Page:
MSE Seminar Series: Liangbing Hu
Friday, October 2, 2015
1:00 p.m.-2:00 p.m.
Room 2108, Chemical and Nuclear Engineering Building
Nanomaterials for Energy and Flexible Electronics
Department of Materials Science and Engineering
University of Maryland
I will start by giving an overview of active research activities in my research group located at University of Maryland Energy Research Center (UMERC). Then I will focus on three research topics.
In Topic One, I will discuss nanomanufacturing of different generations of transparent paper substrates with tailored optical and mechanical properties, followed by their applications in electronics, photonics and optoelectronics.
In Topic Two, I will discuss nanoscale interface engineering for low-cost Na-ion batteries toward Grid-scale energy storage. I will then extend similar interface engineering method in all solid-state Li metal batteries with Garnet electrolytes
In Topic Three, I will display our pioneering research on Intercalation Optoelectronics, where the optoelectronic properties of two-dimensional materials (such as graphene, reduced graphene oxide and MoS2) are tailored reversibly with metal ions.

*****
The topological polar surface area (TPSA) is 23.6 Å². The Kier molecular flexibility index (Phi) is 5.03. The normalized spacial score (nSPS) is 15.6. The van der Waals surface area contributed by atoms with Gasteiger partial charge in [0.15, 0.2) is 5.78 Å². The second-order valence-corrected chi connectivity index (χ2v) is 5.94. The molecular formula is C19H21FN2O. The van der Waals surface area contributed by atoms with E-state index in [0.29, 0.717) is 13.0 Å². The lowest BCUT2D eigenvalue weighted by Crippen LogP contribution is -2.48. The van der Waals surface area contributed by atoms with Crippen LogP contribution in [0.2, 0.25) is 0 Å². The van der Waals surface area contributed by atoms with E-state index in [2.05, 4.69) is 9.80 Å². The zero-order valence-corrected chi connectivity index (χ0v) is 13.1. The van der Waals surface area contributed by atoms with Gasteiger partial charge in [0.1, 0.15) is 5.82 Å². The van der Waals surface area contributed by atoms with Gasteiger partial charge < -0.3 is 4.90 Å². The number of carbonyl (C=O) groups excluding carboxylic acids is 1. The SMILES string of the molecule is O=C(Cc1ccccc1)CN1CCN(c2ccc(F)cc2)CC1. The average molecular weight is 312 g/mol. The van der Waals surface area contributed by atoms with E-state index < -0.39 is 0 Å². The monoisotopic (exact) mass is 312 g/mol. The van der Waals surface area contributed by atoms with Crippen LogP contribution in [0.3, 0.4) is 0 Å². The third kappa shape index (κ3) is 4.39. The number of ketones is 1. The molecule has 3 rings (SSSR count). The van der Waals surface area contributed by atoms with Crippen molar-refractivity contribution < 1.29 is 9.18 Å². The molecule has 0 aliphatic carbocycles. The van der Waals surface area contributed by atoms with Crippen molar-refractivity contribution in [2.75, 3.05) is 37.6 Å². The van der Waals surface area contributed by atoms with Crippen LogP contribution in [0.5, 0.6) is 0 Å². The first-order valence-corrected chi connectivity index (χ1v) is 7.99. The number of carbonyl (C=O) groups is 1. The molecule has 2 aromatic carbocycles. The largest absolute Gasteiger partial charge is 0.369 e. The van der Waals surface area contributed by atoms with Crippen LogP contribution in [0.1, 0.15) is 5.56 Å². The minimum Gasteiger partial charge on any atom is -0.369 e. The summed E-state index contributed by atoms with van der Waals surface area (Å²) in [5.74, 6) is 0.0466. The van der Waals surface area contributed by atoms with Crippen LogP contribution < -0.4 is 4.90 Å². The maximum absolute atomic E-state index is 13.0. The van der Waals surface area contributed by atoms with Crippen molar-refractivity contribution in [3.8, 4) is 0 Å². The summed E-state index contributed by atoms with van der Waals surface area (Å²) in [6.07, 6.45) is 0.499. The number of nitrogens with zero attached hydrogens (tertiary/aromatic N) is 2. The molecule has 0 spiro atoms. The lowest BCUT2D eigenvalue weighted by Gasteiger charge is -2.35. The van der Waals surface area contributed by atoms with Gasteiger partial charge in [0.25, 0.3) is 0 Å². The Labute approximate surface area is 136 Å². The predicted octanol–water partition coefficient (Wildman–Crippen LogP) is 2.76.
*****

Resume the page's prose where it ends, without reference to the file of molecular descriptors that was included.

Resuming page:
About the Speaker
Liangbing Hu received his B.S. in physics from the University of Science and Technology of China (USTC) in 2002, where he worked with Prof Yuhueng Zhang on colossal magnetoresistance (CMR) materials for three years. He did his Ph.D. in at UCLA (with George Gruner), focusing on carbon nanotube based nanoelectronics (2002-2007). In 2006, he joined Unidym Inc (www.unidym.com) as a co-founding scientist. At Unidym, Liangbing’s role was the development of roll-to-roll printed carbon nanotube transparent electrodes and device integrations into touch screens, LCDs, flexible OLEDs and solar cells. He worked at Stanford University (with Yi Cui) from 2009-2011, where he work on various energy devices based on nanomaterials and nanostructures. Currently, he is an assistant professor at University of Maryland College Park. His research interests include nanomaterials and nanostructures, roll-to-roll nanomanufacturing, energy storage focusing on solid state batteries and Na ion batteries, and printed electronics. For more info, please visit www.bingnano.umd.edu